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Medicare Part D | Everything You Should Know [Complete 2023 Guide]

Medicare Part D | Everything You Should Know [Complete 2023 Guide]

In this article

— Last Updated May 27, 2022

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8 mins
Reviewed by
Eric Berkman

Guide Medicare Part D | Everything You Should Know [Complete 2023 Guide]

— Last Updated May 27, 2022

Stephanie Wilson

Director of Operations


Reviewed by

Eric Berkman

As we age, we need to ensure that we have proper insurance to help in the case of a medical emergency. Accidents and injuries can sneak up on us, and insurance helps offset these unexpected costs. This is why Medicare is so essential. Medicare is health insurance sponsored by the federal government and primarily used by those over the age of 65. It is divided up into four primary categories; one such category is Medicare Part D.

Don’t be worried if Medicare seems confusing – that’s where we can help you and you should remember to check out medicare supplement insurance. Finding an insurance agent is also a good way to guarantee finding the coverage you need and if you would like to reach out to us, we’re always happy to help. Keep reading to find out more essential information about Medicare, including the answer to the question: what is Medicare Part D?

Medicare Part D

As we’ve described, Medicare is a program from a federal government that provides insurance for the eldery. Medicare covers a range of services, from emergency care to outpatient treatment. This range is why Medicare is divided into four parts: Part A, Part B, Part C, and Part D. Each part is different and has its own approach, which is why we’ll first cover exactly what Medicare Part D is.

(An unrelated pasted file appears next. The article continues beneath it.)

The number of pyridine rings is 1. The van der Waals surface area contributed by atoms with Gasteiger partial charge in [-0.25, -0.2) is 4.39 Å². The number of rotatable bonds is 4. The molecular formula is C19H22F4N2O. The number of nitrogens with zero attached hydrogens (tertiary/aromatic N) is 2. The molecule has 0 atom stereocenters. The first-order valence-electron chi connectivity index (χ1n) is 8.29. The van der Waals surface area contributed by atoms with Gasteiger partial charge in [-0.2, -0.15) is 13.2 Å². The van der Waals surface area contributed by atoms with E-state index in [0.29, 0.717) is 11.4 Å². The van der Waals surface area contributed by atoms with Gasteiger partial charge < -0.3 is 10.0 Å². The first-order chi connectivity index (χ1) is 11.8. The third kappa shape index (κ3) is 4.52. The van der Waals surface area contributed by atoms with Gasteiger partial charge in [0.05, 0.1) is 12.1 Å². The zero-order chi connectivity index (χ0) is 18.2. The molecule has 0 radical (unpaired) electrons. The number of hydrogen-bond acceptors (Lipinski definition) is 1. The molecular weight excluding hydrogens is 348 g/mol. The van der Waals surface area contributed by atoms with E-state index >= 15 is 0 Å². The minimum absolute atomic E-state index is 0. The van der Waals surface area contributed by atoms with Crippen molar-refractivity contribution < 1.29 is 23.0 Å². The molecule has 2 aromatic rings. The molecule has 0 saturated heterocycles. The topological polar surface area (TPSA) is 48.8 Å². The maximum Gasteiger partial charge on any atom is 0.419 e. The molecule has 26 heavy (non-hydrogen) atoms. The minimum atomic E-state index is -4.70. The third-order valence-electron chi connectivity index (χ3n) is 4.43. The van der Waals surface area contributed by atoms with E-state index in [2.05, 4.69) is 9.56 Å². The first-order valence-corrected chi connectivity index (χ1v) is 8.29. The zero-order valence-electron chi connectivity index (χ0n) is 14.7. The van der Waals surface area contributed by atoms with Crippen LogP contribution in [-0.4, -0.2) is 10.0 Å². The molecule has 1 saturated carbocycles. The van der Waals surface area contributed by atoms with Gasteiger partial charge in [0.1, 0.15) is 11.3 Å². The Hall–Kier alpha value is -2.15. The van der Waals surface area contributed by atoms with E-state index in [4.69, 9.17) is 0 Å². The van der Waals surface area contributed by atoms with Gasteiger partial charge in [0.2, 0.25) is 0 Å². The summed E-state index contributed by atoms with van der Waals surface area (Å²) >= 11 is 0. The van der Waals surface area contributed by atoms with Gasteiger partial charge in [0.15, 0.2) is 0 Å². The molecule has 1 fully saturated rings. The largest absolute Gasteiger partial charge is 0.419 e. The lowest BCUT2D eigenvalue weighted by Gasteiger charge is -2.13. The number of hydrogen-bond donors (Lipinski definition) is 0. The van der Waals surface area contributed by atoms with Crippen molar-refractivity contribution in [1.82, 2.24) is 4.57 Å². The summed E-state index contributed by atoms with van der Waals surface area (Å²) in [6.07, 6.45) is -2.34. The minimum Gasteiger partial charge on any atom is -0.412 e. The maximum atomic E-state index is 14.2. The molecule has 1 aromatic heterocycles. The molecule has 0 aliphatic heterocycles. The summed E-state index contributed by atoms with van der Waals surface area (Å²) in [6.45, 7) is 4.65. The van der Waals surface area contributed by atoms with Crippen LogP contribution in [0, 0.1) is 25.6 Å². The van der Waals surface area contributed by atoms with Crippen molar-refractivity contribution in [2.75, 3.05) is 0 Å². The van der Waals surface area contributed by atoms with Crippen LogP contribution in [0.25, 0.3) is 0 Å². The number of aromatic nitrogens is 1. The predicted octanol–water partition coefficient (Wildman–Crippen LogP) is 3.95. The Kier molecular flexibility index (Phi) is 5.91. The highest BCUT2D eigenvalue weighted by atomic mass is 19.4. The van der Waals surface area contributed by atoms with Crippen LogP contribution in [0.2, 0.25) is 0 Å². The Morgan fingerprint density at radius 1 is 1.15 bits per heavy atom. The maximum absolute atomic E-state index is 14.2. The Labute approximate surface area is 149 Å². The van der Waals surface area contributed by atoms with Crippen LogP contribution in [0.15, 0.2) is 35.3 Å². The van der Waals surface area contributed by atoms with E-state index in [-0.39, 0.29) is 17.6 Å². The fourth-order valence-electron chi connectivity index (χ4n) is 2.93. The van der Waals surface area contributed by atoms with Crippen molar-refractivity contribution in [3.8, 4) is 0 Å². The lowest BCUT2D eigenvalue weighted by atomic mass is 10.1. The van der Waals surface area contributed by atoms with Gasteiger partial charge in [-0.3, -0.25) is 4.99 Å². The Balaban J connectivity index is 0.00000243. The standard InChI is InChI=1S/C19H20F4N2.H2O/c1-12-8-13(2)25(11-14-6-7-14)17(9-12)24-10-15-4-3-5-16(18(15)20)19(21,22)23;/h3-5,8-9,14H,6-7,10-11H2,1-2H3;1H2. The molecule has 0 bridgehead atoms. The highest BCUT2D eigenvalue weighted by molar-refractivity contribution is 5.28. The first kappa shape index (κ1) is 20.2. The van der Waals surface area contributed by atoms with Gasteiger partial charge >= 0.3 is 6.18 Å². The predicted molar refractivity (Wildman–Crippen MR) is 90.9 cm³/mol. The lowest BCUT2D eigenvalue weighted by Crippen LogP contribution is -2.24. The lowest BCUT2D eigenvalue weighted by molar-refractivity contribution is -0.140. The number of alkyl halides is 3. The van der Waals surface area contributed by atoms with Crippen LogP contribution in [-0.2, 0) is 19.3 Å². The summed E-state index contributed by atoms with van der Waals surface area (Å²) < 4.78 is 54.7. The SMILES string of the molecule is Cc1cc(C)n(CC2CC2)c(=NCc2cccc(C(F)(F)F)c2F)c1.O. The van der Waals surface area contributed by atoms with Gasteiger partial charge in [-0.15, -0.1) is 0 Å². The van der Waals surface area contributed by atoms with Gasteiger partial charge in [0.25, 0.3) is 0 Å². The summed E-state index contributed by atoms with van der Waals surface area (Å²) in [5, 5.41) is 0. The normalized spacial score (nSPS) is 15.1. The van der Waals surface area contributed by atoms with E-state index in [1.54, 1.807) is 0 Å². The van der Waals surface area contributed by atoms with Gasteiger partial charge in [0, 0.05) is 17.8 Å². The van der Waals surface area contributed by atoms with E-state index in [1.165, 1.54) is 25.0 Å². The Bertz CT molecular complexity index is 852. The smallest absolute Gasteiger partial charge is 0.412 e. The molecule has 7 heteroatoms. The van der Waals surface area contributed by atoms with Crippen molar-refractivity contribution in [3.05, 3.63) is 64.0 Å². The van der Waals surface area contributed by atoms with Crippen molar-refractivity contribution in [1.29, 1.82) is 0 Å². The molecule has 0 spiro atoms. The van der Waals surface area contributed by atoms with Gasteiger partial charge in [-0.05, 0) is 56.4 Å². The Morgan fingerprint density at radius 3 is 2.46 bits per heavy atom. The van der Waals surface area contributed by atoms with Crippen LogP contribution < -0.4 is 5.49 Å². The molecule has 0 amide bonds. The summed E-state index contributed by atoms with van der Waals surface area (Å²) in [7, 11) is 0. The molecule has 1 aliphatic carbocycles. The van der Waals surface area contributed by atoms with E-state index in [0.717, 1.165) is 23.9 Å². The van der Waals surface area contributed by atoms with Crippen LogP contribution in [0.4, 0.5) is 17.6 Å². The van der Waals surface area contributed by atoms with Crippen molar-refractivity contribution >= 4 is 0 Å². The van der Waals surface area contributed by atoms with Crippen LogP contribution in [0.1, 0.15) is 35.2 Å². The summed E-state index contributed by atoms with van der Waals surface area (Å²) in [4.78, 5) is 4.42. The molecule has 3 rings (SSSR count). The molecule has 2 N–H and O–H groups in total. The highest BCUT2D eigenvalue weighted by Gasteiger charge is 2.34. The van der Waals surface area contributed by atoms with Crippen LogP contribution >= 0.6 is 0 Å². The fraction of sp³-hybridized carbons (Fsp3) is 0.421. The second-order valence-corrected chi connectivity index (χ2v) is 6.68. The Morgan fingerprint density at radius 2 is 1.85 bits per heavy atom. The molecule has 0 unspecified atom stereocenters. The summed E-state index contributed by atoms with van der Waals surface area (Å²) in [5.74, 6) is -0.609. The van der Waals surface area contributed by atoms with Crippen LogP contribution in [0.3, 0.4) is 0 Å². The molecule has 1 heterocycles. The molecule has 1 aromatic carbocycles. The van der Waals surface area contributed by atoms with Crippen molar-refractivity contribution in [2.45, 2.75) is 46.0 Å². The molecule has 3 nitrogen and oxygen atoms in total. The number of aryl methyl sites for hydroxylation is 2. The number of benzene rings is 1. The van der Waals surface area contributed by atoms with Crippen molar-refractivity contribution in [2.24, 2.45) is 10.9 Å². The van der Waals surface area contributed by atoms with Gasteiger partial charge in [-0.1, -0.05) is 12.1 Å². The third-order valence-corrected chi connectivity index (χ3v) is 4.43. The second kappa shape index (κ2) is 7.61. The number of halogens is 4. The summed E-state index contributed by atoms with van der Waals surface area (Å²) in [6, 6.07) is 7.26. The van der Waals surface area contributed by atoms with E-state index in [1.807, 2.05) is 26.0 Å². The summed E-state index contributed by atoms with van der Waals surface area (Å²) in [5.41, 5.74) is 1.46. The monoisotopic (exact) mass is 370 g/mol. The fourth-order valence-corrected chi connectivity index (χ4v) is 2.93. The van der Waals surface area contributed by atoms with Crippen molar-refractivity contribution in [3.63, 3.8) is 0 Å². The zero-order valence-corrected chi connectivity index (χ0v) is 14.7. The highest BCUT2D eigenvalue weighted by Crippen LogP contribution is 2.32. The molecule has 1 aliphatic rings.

• Definition

To start with a simple definition, Medicare Part D is a plan for prescription drug coverage. Unlike Medicare Part A and Part B, Medicare Part D is administered through private insurance companies that have been approved by the federal government. These companies must follow Medicare guidelines. 

Prior to Medicare Part D, many people had little assistance with the cost of their pharmaceutical drugs and retail needs. If you had a chronic condition that required consistent use of retail drugs, the cost could quickly become more than you could handle. With Part D on your Medicare plan, that cost can be lowered to a monthly payment for the insurance carrier and copays on medication. A copay is a fixed cost you pay for a covered health insurance service, and is only a fraction of the cost of the overall, uncovered service. 

  • Who is Medicare Part D For?